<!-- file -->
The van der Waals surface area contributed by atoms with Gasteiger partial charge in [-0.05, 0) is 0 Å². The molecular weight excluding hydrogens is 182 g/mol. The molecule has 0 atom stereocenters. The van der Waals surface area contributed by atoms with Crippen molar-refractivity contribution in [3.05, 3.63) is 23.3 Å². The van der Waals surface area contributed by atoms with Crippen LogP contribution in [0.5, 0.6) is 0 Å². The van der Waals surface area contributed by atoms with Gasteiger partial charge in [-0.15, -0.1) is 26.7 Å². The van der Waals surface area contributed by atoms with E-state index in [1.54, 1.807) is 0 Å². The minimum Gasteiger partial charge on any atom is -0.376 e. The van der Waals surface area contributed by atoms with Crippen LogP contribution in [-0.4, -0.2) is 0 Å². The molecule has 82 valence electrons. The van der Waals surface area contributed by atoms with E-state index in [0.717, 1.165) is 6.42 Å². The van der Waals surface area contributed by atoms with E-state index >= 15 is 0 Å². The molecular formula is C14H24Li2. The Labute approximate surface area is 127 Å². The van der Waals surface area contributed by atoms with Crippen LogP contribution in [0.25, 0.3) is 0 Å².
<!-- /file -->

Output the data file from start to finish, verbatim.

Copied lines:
The van der Waals surface area contributed by atoms with Gasteiger partial charge in [-0.05, 0) is 0 Å². The molecular weight excluding hydrogens is 182 g/mol. The molecule has 0 atom stereocenters. The van der Waals surface area contributed by atoms with Crippen molar-refractivity contribution in [3.05, 3.63) is 23.3 Å². The van der Waals surface area contributed by atoms with Crippen LogP contribution in [0.5, 0.6) is 0 Å². The van der Waals surface area contributed by atoms with Gasteiger partial charge in [-0.15, -0.1) is 26.7 Å². The van der Waals surface area contributed by atoms with E-state index in [1.54, 1.807) is 0 Å². The minimum Gasteiger partial charge on any atom is -0.376 e. The van der Waals surface area contributed by atoms with Crippen LogP contribution in [-0.4, -0.2) is 0 Å². The molecule has 82 valence electrons. The van der Waals surface area contributed by atoms with E-state index in [0.717, 1.165) is 6.42 Å². The van der Waals surface area contributed by atoms with E-state index >= 15 is 0 Å². The molecular formula is C14H24Li2. The Labute approximate surface area is 127 Å². The van der Waals surface area contributed by atoms with Crippen LogP contribution in [0.25, 0.3) is 0 Å².